The Napa Valley Wine Country isn't really known for kid-friendly venues, since the emphasis there is primarily on adult beverages. Nonetheless, for Labor Day weekend, we decided to do a day-trip to Napa Valley, which is about a two hour drive from our house. Even though it's not that far from where we live, we rarely go up to the Wine Country unless we have visitors who want to see it, mainly because I didn't think there would be much appeal for our nine year old son. We decided to spend Saturday up in the wine country, exploring fun activities for kids in Napa Valley.
Castello di Amorosa Winery
Several on-line guides recommended the Castello di Amorosa, a re-creation of the 12th century Tuscan castle on the hillside near Calistoga. The guides said that this would be fun for kids, since there is a tour that includes a dungeon and castle turrets to run around on. We made our way down the Silverado trail and pulled up in front of the castle, which from the outside, did not disappoint. Alex exclaimed, "Where there battles here, Mom?"
I had to tell him that it was highly unlikely any battles were fought here, except maybe the Great Chardonnay Wars of '07, which resulted in casualties. Unfortunately, many grapes were crushed in the incursion. He rolled his eyes, because he's smart like that and knows when I'm pulling his leg.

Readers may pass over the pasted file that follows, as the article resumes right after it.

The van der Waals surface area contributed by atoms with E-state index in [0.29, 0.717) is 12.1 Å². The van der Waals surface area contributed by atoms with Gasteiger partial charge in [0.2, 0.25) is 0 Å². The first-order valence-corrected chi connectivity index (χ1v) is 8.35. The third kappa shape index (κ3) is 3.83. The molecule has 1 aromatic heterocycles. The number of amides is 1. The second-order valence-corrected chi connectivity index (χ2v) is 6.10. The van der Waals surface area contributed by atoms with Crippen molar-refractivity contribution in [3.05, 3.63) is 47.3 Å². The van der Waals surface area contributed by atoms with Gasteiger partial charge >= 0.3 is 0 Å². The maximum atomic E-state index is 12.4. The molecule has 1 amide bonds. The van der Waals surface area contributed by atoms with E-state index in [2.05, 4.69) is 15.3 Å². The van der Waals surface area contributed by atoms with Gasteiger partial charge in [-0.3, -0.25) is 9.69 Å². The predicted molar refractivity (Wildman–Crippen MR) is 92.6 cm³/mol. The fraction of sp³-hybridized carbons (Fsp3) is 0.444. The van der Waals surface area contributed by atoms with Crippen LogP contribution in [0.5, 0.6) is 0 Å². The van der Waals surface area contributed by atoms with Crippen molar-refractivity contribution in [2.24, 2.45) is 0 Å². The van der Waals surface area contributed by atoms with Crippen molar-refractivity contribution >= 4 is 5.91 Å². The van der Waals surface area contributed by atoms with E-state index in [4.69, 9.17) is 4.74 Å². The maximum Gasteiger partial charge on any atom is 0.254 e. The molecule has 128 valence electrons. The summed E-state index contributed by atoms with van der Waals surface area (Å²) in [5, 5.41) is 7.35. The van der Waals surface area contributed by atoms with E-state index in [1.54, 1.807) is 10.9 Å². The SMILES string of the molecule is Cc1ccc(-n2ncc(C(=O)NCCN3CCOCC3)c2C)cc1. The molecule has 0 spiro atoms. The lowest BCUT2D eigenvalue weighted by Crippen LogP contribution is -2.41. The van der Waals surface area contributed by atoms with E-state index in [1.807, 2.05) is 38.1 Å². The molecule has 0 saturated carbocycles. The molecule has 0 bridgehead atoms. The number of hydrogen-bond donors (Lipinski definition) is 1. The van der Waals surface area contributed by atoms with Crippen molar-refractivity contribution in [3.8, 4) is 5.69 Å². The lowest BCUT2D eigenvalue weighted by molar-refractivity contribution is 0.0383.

Two things the guides failed to mention: 1) On the weekends, it costs $15 per adult/$5 per child aged 5-20 to go into the castle, and the guided tour is $30 per adult/$20 per child; and 2) the wine is not good. Kids under 5 get in free, and the entrance fees are slightly less during the week. The only way to see the dungeon is to pay for the full tour. I didn't think was worth $80 to see a fake dungeon, when we'd seen real ones in Scotland, plus the next available tour was four hours after we arrived.
We plunked down our $35 for the three of us, and proceeded to look at the Great Hall, which was a recreation of a medieval banquet hall. The walls were painted from floor to ceiling in scenes that looked like they could have been on some 12th century tapestry or another, and large metal chandeliers hung from the ceiling. There was nothing going on in the Great Hall, and it was a little dark and foreboding. Alex peeked in, and promptly ran away.
We walked around the the second floor turrets, looking for a bathroom, and had a nice view of Napa Valley. It was a beautiful, cloudless day, not too hot, and the scenery was breathtaking from this vantage point. We eventually made our way down to the wine tasting room and gift shop, where we were ignored by the wine pourers, which was probably a good thing, given how bad the wine was. Some of it was pretty much undrinkable, and a tannins a tannin, not matter how "oaky" or "smoky" or whatever spin you want to put on it. I drank the first three samples and one sip of the fourth and gave up. I'm no wine connoisseur by any stretch of the imagination, but I know when something tastes bad and makes me long for a mouthwash chaser.
As a tourist attraction, this place gets high marks, as a winery, it has a long, long way to go. According to their webside, they use sustainable farming techniques and aim to reduce their carbon footprint in making the wines, which are laudable goals. Hopefully, in a few years, they'll get this wine-thing down and start producing wines that live up to the venue.